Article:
Seth Lugo has never made his desire to return to the Mets’ starting rotation a secret. Back in March, when spring training was still underway and we were previewing a normal baseball season, I wrote that Lugo had made himself too indispensable out of the bullpen to believe there was much of a chance of seeing him start any games for the Mets in 2020.
A lot has changed since then.
Namely, players had to put their preparations for the season on hold as spring training was suspended and the start of the season was delayed until late July. The players are now back in camp, but pitchers have a much shorter timeframe to stretch out for the season and the ability to do much outside of simulation games is limited. Many of them, Lugo included, threw in the interim, but any sort of makeshift at-home workouts can never replicate actual game play.
During the time off from baseball, Lugo continued to prepare as if he were playing as season. He ran regularly and threw at least twice a week, all while spending time with his newborn son James. The broken toe that was plaguing him during the first iteration of spring training is also no longer an issue. “I’m ready to go,” he said, feeling as if his stuff is in “midseason form.”
There was never any question in Lugo’s mind about opting out of the 2020 season, though, despite having a baby at home. “I live my life to play baseball,” he said during a press conference at the outset of summer camp, “so when they said we were playing, I was ready to go.”
It’s hard to blame a player like Lugo for wanting to assume whatever risks may exist to himself and his family to play baseball in 2020. Despite being the Mets’ most reliable reliever for the second year in a row in 2019—posting a 2.70 ERA over 80 innings for the Mets and collecting 21 holds and six saves—he has yet to see a substantial financial payoff in what has been a solid career thus far. He just came off his first year of arbitration and will not be a free agent until 2023. If he continues pitching the way he has the past couple of years, there is big money on the table for the taking and he knows it.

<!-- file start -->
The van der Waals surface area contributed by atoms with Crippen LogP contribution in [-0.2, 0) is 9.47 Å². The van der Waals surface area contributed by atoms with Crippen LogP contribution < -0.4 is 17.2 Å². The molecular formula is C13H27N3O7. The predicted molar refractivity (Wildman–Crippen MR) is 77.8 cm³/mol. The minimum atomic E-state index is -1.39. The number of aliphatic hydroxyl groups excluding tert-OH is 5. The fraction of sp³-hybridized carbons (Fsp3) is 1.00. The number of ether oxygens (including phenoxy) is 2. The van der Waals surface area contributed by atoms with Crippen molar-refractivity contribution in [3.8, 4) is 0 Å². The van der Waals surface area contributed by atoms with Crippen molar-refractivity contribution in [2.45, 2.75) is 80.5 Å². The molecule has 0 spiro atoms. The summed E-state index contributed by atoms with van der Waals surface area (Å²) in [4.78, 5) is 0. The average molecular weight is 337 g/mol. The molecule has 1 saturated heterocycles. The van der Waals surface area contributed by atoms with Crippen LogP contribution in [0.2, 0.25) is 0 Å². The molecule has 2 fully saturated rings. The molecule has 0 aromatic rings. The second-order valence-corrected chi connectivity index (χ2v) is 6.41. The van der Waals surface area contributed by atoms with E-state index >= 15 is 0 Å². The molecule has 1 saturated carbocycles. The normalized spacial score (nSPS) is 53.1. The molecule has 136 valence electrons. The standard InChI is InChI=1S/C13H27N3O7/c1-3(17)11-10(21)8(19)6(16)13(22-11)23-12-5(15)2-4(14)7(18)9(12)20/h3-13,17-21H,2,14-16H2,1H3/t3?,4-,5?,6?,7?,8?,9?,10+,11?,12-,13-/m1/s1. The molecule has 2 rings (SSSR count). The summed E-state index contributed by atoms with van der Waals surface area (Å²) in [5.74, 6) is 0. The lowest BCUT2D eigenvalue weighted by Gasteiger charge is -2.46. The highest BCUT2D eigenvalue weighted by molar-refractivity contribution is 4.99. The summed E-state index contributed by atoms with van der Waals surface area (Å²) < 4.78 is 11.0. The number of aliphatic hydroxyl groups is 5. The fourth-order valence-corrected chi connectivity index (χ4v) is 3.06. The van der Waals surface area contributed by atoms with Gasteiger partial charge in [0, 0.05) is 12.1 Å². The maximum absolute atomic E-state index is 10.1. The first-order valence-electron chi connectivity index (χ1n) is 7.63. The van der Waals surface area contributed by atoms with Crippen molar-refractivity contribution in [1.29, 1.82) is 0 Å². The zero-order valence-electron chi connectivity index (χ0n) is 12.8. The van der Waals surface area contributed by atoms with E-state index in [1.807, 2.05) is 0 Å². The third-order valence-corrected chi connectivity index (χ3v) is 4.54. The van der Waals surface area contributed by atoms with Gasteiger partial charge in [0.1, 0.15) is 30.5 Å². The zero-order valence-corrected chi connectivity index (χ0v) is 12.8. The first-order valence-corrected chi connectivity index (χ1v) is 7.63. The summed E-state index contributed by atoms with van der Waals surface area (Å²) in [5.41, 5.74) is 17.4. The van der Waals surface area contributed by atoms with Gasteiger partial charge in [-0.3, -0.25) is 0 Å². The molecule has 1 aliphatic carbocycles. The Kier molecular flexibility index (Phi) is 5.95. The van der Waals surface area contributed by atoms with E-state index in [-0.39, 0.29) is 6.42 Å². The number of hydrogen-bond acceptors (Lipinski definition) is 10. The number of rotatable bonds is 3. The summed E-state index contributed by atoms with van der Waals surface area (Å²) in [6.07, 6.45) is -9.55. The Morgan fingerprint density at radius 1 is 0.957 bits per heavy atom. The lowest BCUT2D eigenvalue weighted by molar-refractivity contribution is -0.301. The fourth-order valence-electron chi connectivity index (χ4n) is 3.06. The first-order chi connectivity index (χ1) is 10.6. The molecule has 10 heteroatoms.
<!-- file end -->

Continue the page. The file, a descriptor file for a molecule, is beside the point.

He also knows that the circumstances of the shortened season may mean more opportunities to realize his long-held rotation goals than he could have anticipated back in March. The Mets are now without Noah Syndergaard this season, leaving them with very little depth behind their existing five-man rotation, should one or more pitchers fall ill or get injured. There are also very few off days built in to the 2020 schedule, meaning that spot starters will be more essential than ever to a team’s success.
It’s also possible that one or more of the Mets’ starters will not be fully stretched out to start the season and the team will have to get creative with piggybacking pitchers. With his starter’s arsenal—featuring his wipeout, high spin rate curveball—and his ability to go multiple innings, Seth Lugo is the ideal candidate to fill this role for the Mets. However, with a few Mets relievers—Robert Gsellman, Brad Brach, and Jared Hughes—already beginning the season on the IL, the Mets may think themselves too thin in the bullpen to allow Lugo to take any spot starts or put in too much work in long relief when he is needed for high leverage outs.
Regardless of the role he actually plays in 2020, of all the pitchers on the Mets’ staff, Lugo is the most versatile. And the fact remains that he enters the 2020 season as an established relief ace and indispensable member of the Mets’ pitching staff, such that it is pretty hard to envision the team having much success if he is one of the unlucky players to see time on the COVID-19 injured list this season.